I find it interesting that there are some things in my life that I have accepted without much thought.
When critics spoke out at the National Museum of the American Indian in Washington D.C. against the use of the name “Redskins” for Washington’s NFL franchise, I didn’t give the argument much credibility. I closed my web page, dismissing the story as just another example of people becoming overly sensitive about something that wasn’t that big of a deal. After further thought, I have come to realize how sad it is that I had that initial thought.
I was born in 1993. By 1994 I was walking. Through the following year I began to learn words. My parents first helped me learn their names, then my older brother’s, and then my vocabulary expanded to words of high intelligence, such as “duck” or “food.” As I grew up and learned the names for the things around me, I never questioned why they were named the way they were. “Table” was just the name for the thing that held up my mashed peas. As a toddler, I didn’t care what it was called so long as the so-called “table” didn’t collapse and ruin my dinner.
The same learning process occurred as I was introduced to sports. Living in Houston, I learned our professional teams were named the Oilers, Astros, and Rockets. Again, I never really questioned why they were named those names, I just learned, recited, and accepted.
I believe this is the premise of my initial reaction to the massive outcry to change the name of the Washington Redskins. For me, they have always been the Redskins. That was the name of the football team in burgundy and gold for as long as “table” had been a table. If IKEA came out and declared that they were no longer going to sell tables and that they were coming up with a new name for the piece of material that had multiple legs and a flat surface, I would perceive them as crazy and never shop there again.
But it’s not as simple as that.
Most of the football culture of America, like me, has come to accept and become comfortable with the name Redskins. This name was not created as a general noun to identify something and its use in one word. It was a nickname given in 1933 by then co-owner George Preston Marshall, renaming his Boston team after the ethnicity of their new football coach William “Lone Star” Dietz, who claimed to be a Lakota man.
Marshall could have chosen “Indians,” or even kept “Braves”, but instead decided to use a word that described skin color. That in itself should raise some flags.
A white person could make the statement, “I wouldn’t mind if some team decided to name themselves the ‘Pale-faces’ or some other Caucasian term. But unfortunately it runs even deeper than that.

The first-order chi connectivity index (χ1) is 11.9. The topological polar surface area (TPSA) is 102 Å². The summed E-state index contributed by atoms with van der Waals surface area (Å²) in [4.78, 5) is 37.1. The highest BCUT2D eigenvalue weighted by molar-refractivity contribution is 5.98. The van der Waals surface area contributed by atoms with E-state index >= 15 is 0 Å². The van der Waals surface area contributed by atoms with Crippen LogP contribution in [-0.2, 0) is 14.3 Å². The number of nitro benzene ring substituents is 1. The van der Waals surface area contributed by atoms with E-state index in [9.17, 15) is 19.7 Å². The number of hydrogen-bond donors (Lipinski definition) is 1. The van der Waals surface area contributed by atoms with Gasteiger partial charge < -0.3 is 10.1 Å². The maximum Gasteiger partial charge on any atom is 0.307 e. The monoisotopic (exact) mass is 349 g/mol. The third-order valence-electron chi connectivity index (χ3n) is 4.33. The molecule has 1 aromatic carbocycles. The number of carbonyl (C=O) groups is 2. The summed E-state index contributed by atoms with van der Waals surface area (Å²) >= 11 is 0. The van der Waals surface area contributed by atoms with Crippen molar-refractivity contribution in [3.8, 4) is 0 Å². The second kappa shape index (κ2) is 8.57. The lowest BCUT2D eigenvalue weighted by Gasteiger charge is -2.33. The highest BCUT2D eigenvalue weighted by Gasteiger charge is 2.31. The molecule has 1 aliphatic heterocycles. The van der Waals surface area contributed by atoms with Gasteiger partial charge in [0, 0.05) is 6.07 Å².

The group of people that the term “Redskins” refers to, are indigenous people to this land we call America. Before 1942, the Native American population is estimated to have been roughly five million. By 1900, the population diminished to about 250,000. The immigrants, who then became ‘Americans’, drove the indigenous people out of their land by force and pushed them onto reservations that are still intact today. Let us remember that first of all.
The stereotype that comes along with the term “Redskin,” refers to the natives who were warriors, who rode bareback on horses into battle, and wore headdresses and embodied a sense of bravery. This is the Native American popular culture has presented to the current population. Previous owners of the Washington Redskins have made the statement that they were honoring Native Americans with this presentation. Many Native Americans have strongly disagreed. (link to http://espn.go.com/blog/playbook/fandom/post/_/id/18144/native-americans...) The portrayal of savagery is an unfair portrayal.
This is problem that has occurred. If there is a misportrayal of the name that has been chosen, then there are grounds for the name to be changed. As a white male, I would be offended if a team decided to call themselves the Caucasians and had a mascot running around on away games beating up opponents fans and then painting
them red, white, and blue.
That’s the point that I am making. That’s why I believe Washington will change its name in the near future. There just needs to be more awareness of the situation to bring the football culture to the realization of what the name “Redskins” really represents. The discussion at the National Museum of the American Indian began that awareness.
I understand now. But the ultimate decision will fall upon NFL commissioner Roger Goodell and the Washington organization. Perhaps they will understand.